Since the financial crisis and with the onset of the global pandemic, the FCA has progressively brought in stricter, more complex governance …
Everyone remembers Aesop’s fable of the Tortoise and the Hare. The account of this race between unequal partners has several different interpretations, causing many debates over the years. The story relates the common folklore where ingenuity and trickery are used to overcome a stronger opponent, similar to the story of David and Goliath.
It is easy to apply this analogy to the battle of the banking industry; Traditional Banks racing against Neobanks to secure future customers and profitability. One is fast and confident, the other is slow and steady.
But which is which?
Neobanks have been on a steady march for the last decade since the financial crisis. Like a Greek phalanx marching into battle, they haven’t really changed their pitch or offerings. They’ve maintained a steady pace with a pitch that has been winning over customer hearts consistently over that period. Why? They appeal to users’ roots in their ability to challenge traditional banks’ old school model.
Convenience is the number one reason why people switch to Neobanks in the UK with about 9% of British adults (totalling around 4.5 million people) already having opened one which is estimated to grow to 8.5% of the next 5 years, that is a 16% increase.
Conversely, the traditional banks have rested on their laurels and, having been caught “taking a nap”, are now running to catch up. It’s true the banks have started to push out online banking in a huge way and improve customer experience, but it’s generally all “shiny front end”. The back end is a different story. I know several banks and fund houses who still run systems on Excel spreadsheets. They are running fast and hard to catch up because they have realised, they’ve missed an opportunity and Customer Journey is becoming more and more important.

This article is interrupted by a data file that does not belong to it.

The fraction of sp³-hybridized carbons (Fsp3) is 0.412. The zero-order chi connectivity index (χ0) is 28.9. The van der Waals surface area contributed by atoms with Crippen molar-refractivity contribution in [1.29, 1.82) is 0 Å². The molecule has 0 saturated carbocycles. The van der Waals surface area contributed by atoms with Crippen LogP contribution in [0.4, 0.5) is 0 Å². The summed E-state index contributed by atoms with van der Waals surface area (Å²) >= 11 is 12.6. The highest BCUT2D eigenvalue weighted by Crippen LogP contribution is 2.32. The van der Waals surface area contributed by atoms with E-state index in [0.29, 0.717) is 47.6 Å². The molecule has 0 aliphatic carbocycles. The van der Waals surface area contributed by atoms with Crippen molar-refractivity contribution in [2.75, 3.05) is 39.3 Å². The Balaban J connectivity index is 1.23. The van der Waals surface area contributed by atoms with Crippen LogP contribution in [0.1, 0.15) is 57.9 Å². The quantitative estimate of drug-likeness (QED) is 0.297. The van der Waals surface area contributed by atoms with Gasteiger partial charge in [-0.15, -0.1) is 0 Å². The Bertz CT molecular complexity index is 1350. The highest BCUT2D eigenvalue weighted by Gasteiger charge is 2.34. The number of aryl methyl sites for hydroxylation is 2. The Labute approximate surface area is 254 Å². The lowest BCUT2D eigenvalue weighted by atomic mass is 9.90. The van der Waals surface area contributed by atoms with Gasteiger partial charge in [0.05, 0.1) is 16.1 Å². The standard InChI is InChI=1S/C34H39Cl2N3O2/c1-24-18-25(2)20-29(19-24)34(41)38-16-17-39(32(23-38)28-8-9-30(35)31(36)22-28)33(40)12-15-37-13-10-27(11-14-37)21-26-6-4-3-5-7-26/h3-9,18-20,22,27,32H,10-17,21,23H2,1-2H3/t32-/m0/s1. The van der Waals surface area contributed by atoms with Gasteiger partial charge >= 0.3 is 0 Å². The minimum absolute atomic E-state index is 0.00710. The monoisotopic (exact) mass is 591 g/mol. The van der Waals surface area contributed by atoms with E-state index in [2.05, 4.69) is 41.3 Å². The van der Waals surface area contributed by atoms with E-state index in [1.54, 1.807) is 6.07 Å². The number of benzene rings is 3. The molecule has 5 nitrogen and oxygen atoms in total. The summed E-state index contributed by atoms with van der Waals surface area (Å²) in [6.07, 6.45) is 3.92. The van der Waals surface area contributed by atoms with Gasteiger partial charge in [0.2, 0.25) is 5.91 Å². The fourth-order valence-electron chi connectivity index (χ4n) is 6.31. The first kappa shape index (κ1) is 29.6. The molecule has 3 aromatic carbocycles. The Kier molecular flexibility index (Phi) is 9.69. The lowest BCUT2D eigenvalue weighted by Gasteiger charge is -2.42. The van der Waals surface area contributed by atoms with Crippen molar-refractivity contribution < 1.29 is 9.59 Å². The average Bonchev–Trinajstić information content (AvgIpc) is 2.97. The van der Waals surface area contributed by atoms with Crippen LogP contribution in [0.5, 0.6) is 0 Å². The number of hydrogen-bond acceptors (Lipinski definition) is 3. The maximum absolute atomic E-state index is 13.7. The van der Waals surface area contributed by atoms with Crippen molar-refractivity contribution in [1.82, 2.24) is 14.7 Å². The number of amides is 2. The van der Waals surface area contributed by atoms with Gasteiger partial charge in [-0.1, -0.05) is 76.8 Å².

Neobanks are growing at a consistent pace, building momentum by moving into new areas of business, loans, mortgages, and business banking. They are in essence offering the same products, but with a different approach to their customer base. Traditional banks are running at full speed (as much as a Tier 1 bank can run at speed). They are not known to embrace technology quickly and certainly the concept of “early adoption” until recently has been a foreign concept. They are running faster than they ever have because the Neobanks have been eating into their bottom line. This makes their shareholders get fluttery because valuations in some cases have dropped or, in the worst case, the banks have had to be bailed out by governments (which equates to our taxpayer money).
It’s safe to say I do not think the taxpayer could again stomach having to bail out the banks and financial houses on such a huge scale as we had to during the crisis, and as such this is one major reason why millions of people have turned to Neobanks, they have lost trust and have zero empathy for the old school “fat cat” banker analogy. In part the banks have realised this and thus have started to change their way of handling and dealing with their customer base through technology, so like the hare they are running fast to catch up with the steady march of the Neobanks.
In my opinion its clear who I think is the hare and who is the tortoise, but you may view it differently and to me it’s not about who wins but who is playing which roles.
The question is not who wins; we know how the analogous race ends. The hare is confident of winning, so stops to rest and falls asleep. The tortoise continues to move slowly and without stopping, wins the race.
The question is Who is who?
“Asset managers are harnessing the tools, expertise, and infrastructure needed to turn data into actionable insights that can drive growth in investments …
It’s safe to say that Neobanks are winning the “Hearts and Minds” campaign with their users having the deep-seated roots of wanting to challenge and move away from traditional banks.
Digital Banks, Neobanks and “digital disruptors” have already started cutting into the revenues of the traditional and financial markets and institutions.
Read Nick Foggin’s complete deep-dive into Neobanking here